The Psychedelic Splatter Ballet of SUPER’s Opening Credits Sequence


James Gunn‘s warped superhero comedy Super was filmed and released roughly around the same time as Matthew Vaughn’s adaptation of the Mark Millar/John Romita Jr. comic book series Kick-Ass, but the former was accomplished for a mere fraction of Kick-Ass‘ $30 million budget and was denied a wide theatrical release in favor of the twin worlds of Video On Demand and home video that tend to be more hospitable to independent films these days. Super would go on to become the most popular VOD title for its distributor IFC Films.

Ironically, the directors of both movies would follow them up with big-budget Marvel Comics-based event movies: Vaughn directed the hell out of 2011’s X-Men: First Class, while Gunn is currently at work on next summer’s Guardians of the Galaxy. Guardians, as is typical with the filmmaking oeuvre of James Gunn, looks positively amaze-a-balls. I knew that, on the basis of Super and his creature feature directorial debut Slither (still waiting for that one to hit Blu-ray), that Gunn’s talents as writer and director were too vast and unique for some studio with an offbeat comic property on their development slate to not properly hone and exploit. His sense of humor is very dark but tempered with a disarming sweetness that reels you back in right after it almost sends you hurtling for the nearest exit and he knows how to create strong and interesting characters. Gunn prizes using practical FX over needless digital nonsense and isn’t afraid to take his material into some excessively violent territory. There are moments in Super that will make you cheer but there are a few that will have you cringing in various degrees of disgust. That’s just how the man rolls. Gunn does not fuck around.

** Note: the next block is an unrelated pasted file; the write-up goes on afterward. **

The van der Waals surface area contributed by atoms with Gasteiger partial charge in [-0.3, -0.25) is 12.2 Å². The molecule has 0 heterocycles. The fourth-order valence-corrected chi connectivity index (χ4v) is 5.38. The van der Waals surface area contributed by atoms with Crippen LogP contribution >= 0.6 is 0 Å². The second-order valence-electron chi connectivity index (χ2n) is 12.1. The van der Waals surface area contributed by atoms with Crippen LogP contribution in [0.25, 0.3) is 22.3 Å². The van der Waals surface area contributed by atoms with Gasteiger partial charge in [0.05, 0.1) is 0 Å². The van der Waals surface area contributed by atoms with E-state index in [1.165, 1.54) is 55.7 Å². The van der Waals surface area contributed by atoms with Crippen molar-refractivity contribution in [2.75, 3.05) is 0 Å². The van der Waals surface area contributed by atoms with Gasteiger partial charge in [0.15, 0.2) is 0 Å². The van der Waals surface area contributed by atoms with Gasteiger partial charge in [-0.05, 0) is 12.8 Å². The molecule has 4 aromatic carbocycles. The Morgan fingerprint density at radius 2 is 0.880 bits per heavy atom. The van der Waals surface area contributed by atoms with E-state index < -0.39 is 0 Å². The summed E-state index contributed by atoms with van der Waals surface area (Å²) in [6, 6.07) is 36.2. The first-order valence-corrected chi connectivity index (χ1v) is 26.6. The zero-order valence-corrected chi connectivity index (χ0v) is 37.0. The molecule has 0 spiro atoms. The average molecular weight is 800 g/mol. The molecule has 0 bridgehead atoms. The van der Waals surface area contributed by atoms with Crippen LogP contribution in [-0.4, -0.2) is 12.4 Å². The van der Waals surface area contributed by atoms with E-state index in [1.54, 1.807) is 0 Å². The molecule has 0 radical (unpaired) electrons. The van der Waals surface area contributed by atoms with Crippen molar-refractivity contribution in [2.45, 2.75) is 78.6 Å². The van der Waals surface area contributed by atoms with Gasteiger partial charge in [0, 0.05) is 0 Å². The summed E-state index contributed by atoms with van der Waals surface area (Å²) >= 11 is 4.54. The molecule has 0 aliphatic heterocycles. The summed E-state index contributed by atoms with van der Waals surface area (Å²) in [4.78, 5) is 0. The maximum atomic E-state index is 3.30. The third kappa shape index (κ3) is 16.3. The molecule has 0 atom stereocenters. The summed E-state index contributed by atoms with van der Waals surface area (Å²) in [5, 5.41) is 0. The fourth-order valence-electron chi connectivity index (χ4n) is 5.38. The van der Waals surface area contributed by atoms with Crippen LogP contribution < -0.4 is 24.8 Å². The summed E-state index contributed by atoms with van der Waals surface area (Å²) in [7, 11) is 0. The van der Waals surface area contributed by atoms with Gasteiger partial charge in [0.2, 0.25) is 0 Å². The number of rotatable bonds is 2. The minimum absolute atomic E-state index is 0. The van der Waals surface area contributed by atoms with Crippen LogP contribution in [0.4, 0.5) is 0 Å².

Super is definitely the superior movie to Kick-Ass; what it might lack in funds and resources it more than compensates with a surplus of savage wit and unflinching violence. The two movies just don’t compare. Gunn’s movie even has a better opening credits sequence. Prior to the credits we see our hapless schlub of a wannabe hero Frank Darbo (Dwight from The Office; no, the American version that long overstayed its welcome) draw pictures with crayons of the two moments in his life he considers to be the most perfect: the day he married his wife Sarah (Steven Tyler’s elf offspring) and the time when he pointed out the direction of a fleeing criminal to a uniformed police officer. Once Sarah, a reformed drug addict, leaves him for Kevin Bacon‘s flashy and extraordinarily dickish strip club owner Jacques Frank experiences a mental break and becomes convinced by a vision of the Christian television superhero the Holy Avenger (that guy from Castle and Firefly) to become the crime-fighting costumed vigilante the Crimson Bolt. Taking to the streets with a pipe wrench and a self-righteous attitude the Bolt begins to bash in the skulls of evildoers ranging from line cutters to kiddie diddlers. Eventually he picks up an overenthusiastic (and horny) sidekick in the form of comic book store clerk Libby (the broodmare from Juno) and takes his war on crime to Jacques’ front doorstep.

The opening credits are animated in the style of Frank’s juvenile Crayola chicken scratch, but rather than be some fly-by-night cartoon factory’s lame jerk-a-round the sequence is a bouncy, full-blown musical number that reflects the state of Frank’s helpless imagination where he envisions himself as the big hero who swoops his lost soul of a bride into his arms and saves the day, with backup dancing from his sidekick Boltie, the villainous Jacques, and various minor characters on both sides of the law. Oh, almost forget to mention the rabbits. The rabbits figure into the narrative so their inclusion in the animated credits makes perfect sense. There’s also a huge amount of gloriously gory cartoon violence. Movies that start off on a high note as Super does usually go straight into the toilet. But once James Gunn’s writing and directing credit ends the animated introduction it is merely an indicator that the best is yet to come.

Here’s the full credits sequence, animated by PUNY.

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